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The subject of “Maximising Success when Migrating Big Data Workloads to the Cloud” was discussed in a recent A-Team webinar. Participants included Ian Lester, Senior Principal Developer, AI Labs at Nomura, Peter Williams. Head of Partner Technology, Global Financial Services at AWS, and Dan Seal, Chief Product Officer at KX. Topics covered ranged from approaches to migrating big data and analytics to the cloud, and the challenges involved, to developing a microservices architecture and adopting Continuous Integration/Continuous Deployment (CI/CD) deployment techniques.
Participants agreed that the motivation for cloud migration was two-fold: cost and agility. The cloud’s unrivalled scalability and cost-effective storage options, augmented by its wide range of standards and services, enable organisations to do things that were not previously possible (or at least not affordable) in terms of capacity and compute cycles. That, in turn, spawns innovation possibilities that enable them to better serve their customers in delivering swift, opportunistic solutions in timescales never previously envisioned. Peter Williams cited an example where a client wanted to examine the correlation between physical location and buying patterns by combining cellular and transaction data. The exploratory, short term, but data-intensive nature of the analysis was something that the cloud was easily able to accommodate.
There are challenges, of course. Many on-prem solutions are old and complex and are deeply ingrained in the organizational fabric. For that reason, a graduated approach is often advised. A “lift and shift” exercise, for example, can deliver initial benefits in terms of storage costs and will help in familiarizing development and operational staff with the new technologies. But the greater value comes from the application refactoring that enables better use of cloud protocols (for auto-scaling and fault tolerance, for example) and services. This applies not only in the use of cloud-based services (for system monitoring and AI-processing, for example) but also in decomposing existing functionality into independent components, i.e. microservices, that promote reuse and, in eliminating duplication, dramatically reduce maintenance overhead.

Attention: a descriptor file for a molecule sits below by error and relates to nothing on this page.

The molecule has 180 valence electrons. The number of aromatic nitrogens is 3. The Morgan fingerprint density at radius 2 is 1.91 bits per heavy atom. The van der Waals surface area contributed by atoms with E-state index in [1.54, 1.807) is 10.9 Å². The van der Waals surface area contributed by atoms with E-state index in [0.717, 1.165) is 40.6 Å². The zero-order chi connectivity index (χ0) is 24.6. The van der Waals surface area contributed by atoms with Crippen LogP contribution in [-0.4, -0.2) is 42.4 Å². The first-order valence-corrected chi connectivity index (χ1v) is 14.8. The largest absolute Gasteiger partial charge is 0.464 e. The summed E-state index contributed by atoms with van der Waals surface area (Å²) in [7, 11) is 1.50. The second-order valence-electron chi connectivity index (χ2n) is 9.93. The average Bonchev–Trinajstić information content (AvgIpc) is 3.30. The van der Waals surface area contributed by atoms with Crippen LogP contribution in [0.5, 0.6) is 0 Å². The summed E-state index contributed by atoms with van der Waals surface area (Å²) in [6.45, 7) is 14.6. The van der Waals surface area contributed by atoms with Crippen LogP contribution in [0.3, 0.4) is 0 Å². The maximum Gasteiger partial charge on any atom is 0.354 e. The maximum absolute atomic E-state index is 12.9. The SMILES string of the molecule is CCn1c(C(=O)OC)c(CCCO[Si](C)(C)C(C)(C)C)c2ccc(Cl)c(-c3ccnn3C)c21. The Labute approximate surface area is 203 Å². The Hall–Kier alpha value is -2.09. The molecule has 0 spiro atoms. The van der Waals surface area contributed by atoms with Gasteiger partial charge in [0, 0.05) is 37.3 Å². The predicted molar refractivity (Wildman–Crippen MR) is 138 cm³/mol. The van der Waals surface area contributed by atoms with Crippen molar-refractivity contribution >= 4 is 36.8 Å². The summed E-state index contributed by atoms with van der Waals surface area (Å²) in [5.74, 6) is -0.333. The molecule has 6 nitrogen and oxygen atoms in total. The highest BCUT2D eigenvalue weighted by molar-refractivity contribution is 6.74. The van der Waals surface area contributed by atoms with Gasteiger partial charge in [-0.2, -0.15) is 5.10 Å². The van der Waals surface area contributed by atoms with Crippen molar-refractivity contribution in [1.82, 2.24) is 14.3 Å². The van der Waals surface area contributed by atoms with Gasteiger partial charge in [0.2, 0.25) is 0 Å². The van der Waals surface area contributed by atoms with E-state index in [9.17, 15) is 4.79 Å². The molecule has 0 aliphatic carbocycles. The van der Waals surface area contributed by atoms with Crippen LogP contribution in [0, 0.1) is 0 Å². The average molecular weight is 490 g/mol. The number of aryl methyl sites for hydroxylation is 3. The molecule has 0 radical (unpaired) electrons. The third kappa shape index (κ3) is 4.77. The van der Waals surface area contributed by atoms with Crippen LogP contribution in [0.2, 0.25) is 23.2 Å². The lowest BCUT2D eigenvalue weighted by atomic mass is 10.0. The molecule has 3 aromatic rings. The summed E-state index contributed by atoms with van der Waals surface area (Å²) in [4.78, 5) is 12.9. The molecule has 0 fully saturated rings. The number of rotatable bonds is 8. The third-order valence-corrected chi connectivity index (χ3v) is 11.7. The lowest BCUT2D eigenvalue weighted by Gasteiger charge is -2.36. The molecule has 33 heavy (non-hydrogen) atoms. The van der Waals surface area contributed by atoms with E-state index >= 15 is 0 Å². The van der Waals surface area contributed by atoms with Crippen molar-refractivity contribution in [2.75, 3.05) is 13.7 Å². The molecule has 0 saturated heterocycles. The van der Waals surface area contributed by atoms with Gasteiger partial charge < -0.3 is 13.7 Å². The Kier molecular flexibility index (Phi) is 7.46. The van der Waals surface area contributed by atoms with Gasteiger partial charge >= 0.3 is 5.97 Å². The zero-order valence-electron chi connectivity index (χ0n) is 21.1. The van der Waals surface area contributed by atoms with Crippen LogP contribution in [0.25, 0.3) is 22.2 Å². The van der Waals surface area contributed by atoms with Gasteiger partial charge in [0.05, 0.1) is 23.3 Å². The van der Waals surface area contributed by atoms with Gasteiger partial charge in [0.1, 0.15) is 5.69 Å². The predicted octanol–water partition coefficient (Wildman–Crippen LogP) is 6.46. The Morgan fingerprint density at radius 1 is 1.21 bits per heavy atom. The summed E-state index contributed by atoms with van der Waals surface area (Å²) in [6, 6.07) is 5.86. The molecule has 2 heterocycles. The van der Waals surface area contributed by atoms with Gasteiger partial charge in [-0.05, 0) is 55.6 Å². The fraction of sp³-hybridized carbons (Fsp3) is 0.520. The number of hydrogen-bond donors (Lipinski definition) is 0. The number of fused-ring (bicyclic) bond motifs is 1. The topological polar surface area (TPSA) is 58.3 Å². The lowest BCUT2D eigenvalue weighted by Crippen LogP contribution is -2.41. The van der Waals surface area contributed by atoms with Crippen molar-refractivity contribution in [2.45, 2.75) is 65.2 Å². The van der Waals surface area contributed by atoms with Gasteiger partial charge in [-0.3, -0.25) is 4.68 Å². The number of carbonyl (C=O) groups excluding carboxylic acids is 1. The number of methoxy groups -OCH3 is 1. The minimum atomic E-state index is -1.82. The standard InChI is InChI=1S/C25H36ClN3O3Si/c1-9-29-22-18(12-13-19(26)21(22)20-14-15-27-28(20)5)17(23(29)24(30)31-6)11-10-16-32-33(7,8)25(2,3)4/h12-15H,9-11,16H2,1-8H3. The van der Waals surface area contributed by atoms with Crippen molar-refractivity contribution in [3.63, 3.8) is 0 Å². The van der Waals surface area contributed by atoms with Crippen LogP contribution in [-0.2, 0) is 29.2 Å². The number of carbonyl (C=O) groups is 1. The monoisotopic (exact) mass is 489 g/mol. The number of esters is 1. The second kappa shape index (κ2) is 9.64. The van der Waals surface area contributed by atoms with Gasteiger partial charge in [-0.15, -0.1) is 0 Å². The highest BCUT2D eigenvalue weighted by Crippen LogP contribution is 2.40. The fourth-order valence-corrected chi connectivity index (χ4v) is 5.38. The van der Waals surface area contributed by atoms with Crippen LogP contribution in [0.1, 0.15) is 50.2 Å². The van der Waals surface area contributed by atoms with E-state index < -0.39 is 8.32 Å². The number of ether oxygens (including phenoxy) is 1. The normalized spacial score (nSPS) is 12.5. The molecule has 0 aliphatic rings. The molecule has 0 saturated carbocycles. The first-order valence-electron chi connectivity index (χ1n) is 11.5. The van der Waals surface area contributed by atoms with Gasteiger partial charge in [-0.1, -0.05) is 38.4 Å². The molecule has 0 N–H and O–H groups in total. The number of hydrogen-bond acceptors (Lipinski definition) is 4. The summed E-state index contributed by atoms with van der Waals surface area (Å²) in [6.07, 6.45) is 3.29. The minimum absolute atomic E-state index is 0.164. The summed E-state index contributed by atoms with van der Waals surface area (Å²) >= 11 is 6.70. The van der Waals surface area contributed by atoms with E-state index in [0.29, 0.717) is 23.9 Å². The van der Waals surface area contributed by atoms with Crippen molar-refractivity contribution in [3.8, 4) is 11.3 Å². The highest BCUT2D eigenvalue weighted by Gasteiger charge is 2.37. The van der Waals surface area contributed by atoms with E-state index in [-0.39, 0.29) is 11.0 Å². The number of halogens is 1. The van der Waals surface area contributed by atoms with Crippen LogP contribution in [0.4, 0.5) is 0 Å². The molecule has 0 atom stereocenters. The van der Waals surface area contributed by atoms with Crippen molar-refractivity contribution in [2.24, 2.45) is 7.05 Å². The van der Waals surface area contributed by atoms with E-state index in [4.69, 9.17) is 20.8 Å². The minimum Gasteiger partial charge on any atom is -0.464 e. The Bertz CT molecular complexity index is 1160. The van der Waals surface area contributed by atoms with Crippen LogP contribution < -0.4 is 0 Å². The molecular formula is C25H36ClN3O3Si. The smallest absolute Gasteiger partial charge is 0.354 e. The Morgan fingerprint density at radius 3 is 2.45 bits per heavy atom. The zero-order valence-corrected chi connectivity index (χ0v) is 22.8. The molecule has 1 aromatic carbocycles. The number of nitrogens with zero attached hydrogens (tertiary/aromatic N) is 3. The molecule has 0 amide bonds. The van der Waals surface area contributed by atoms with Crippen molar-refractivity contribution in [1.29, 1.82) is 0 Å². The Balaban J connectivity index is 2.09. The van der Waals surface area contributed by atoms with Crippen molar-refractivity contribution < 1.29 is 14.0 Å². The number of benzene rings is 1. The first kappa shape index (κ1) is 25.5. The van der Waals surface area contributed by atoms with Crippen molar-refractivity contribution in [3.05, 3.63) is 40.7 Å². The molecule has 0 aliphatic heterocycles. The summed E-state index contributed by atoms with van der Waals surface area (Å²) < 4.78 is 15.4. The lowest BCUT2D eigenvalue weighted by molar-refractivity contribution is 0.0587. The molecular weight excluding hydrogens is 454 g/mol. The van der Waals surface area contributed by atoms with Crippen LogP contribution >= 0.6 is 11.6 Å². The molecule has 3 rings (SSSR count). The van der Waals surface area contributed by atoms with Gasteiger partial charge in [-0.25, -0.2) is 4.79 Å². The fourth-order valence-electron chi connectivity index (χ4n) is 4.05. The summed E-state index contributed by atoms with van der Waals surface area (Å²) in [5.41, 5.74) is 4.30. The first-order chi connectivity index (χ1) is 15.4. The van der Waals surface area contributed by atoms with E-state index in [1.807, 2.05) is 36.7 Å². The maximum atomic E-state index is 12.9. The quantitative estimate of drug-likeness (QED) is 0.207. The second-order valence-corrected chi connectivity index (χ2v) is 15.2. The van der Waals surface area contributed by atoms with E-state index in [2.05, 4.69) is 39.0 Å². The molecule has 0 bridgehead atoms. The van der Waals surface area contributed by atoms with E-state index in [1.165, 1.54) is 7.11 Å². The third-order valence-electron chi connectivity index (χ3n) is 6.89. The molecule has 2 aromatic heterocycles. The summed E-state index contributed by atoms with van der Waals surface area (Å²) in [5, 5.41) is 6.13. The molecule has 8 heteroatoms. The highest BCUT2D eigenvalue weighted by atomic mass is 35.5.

Much of that benefit is achieved by the adoption of new tooling and a CI/CD approach in which the development lifecycle is accelerated by technologies like Jenkins for testing, Docker for encapsulation and Kubernetes for orchestration. In combination, they help ensure that new functionality is well defined in terms of test coverage, interfaces and dependencies that help streamline rollout and greatly reduce deployment risk.
This has a particular advantage in enabling partial decomposition of functionality in complex environments. Dan Seal commented that it could facilitate, for example, streaming data and analytics being performed on-prem with historical data being hosted in the cloud. It can also lead to a new operational approach where system support is less dependent on domain-specific knowledge of the underlying applications and more about generic cloud maintenance.
In closing comments on guidance on migrating data and analytics to the cloud, the panel concurred that it was important to begin with not just with any quick win, but one that evidences tangible long-term value. As an example, achieving high-performance by simply throwing extra hardware at the problem rather than considering efficiency and longer-term TCO would be a mistake. They counselled instead on beginning with an important area where success was critical so that it would both foster engagement and enable them to see the longer-term benefits, one of which, as mentioned by Ian Lester, is the opportunity to completely rethink application architecture and reimagine the processing opportunities the cloud can offer.
To listen to the webinar in full please CLICK HERE